Once the holiday season is over the niggling worries that perhaps you overspent on the festivities can become reality when the credit card bills start to arrive. Unless the holidays were budgeted for in advance there is a good chance that money was spent before it was earned. Suddenly, not only do the usual bills need to be met, but there is the additional burden of paying back whatever kind of credit you succumbed to, be it credit cards, doorstep lending, loans or overdrafts.
Unless post-holiday debt is tackled aggressively you may find yourself still mired down in it until the next holidays. An excellent strategy is to not only deal with the accumulated debt, but to budget in advance for the next holidays so the debt situation does not become an annual occurrence. Compile a list from your receipts and credit card statements and total up the full amount you spent on the holidays. Include all holiday related expenses such as gifts, food, travel costs, decorations and anything else you went to town on.
This figure will enable you to consider if the money was well spent or wasted, as well as allowing you to plan in advance for next year. Remember to include the interest charges which will increase your debt, as this is a figure you can budget to negate next time. The most common form of post holiday debt is credit card debt. This should now be treated as a priority expense, alongside other necessary bills such as utility payments, rent or mortgage. Prioritise payments towards the debt above non essential costs such as entertainment and treats in your budget.
Your first step should be to either transfer all your debt onto a current credit card with the lowest interest rate, or opt for a low APR balance transfer card. If you have excellent credit 0% offers are available. These allow you to repay the debt with the only additional cost of the balance transfer fee, usually around 4%. If you do opt for a balance transfer then calculate if the saving on interest payments makes the fee worth while.
Your aim should be to clear down the credit card balances as quickly as possible. If you haven’t been able to utilize a 0% balance transfer then clearing the debt quickly reduces the cost of compounded interest which will be applied to the outstanding balance. When a monthly figure towards debt reduction is established arrange to pay it by automated payment so it leaves your current account before you are tempted to use if for something else. Whilst you pay the debt down try to restrain yourself from spending on plastic as any additional spending will simply increase the outstanding debt.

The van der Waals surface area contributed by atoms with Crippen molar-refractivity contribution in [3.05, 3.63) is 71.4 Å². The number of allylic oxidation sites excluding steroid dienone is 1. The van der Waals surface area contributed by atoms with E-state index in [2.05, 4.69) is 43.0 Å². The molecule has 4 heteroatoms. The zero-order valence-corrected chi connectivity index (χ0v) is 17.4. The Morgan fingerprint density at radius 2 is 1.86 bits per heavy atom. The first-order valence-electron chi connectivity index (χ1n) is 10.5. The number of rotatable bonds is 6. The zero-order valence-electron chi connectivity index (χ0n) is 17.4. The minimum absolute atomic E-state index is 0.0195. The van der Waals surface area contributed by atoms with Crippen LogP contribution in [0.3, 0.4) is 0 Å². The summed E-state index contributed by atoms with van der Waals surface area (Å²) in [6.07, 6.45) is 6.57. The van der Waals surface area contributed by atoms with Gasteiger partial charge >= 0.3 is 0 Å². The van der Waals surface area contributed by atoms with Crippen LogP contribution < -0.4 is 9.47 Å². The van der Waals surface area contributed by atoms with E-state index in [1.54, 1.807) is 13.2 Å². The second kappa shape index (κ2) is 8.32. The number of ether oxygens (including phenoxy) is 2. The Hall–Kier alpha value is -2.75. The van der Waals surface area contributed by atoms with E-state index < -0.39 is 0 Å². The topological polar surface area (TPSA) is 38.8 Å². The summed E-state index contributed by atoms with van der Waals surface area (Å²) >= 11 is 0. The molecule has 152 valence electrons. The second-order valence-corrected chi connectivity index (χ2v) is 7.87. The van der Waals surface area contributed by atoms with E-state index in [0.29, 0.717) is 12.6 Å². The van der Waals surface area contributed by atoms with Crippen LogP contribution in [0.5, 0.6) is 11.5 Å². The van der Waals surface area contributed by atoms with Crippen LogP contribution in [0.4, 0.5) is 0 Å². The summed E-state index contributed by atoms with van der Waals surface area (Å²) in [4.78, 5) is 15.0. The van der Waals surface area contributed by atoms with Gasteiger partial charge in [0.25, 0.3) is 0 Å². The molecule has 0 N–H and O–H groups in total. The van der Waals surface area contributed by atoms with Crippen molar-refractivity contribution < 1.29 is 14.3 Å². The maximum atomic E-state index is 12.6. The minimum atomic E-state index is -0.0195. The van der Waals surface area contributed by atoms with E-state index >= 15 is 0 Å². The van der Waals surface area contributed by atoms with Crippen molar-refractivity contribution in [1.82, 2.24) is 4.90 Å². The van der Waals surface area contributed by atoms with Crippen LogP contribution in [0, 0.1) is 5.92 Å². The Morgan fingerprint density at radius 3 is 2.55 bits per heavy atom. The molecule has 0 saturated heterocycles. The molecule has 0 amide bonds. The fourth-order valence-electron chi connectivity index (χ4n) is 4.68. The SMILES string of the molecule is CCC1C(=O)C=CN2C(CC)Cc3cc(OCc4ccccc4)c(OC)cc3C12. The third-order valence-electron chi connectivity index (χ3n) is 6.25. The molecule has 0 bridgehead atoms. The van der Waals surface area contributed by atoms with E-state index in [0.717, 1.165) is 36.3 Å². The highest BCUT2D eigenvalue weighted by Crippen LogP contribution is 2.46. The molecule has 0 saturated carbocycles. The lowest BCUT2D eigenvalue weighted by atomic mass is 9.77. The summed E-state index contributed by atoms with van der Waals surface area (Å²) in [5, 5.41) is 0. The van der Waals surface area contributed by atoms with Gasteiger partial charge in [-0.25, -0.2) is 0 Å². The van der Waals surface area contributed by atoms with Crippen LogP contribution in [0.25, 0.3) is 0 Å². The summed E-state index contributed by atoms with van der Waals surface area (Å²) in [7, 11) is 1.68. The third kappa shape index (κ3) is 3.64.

Cut out unnecessary expenses and consider areas where you spend needlessly. This is an excellent time to examine insurance policies and banking expenses to take stock and determine how premiums can be cut and if any unnecessary amounts are wasted on banking costs such as cash advance withdrawals or fees which can be eliminated.
Once you have an estimated time period in which the debt can be cleared then divide the amount you spent over the holidays by the number of months left after the debt is clear. This will give you a monthly figure to put aside towards the next holiday season, and instead of paying back debt to the credit card issuer each month, use the savings to put aside for the next holiday spending spree.
If this strategy is managed well then there will be need to go into debt for the next holiday. The following year you will be able to reduce the amount put away each month towards the holidays by dividing it over a longer period. Instead of paying interest on your holiday debt you will begin to accumulate interest payments which will increase the holiday budget.
Whilst it may appear as a dreary chore to work out an annual budget after the holidays and concentrate on debt reduction, it could well leave you debt free and prepared in advance for the next holiday. Using these strategies for post-holiday debt reduction could well put an end to the annual debt scenario.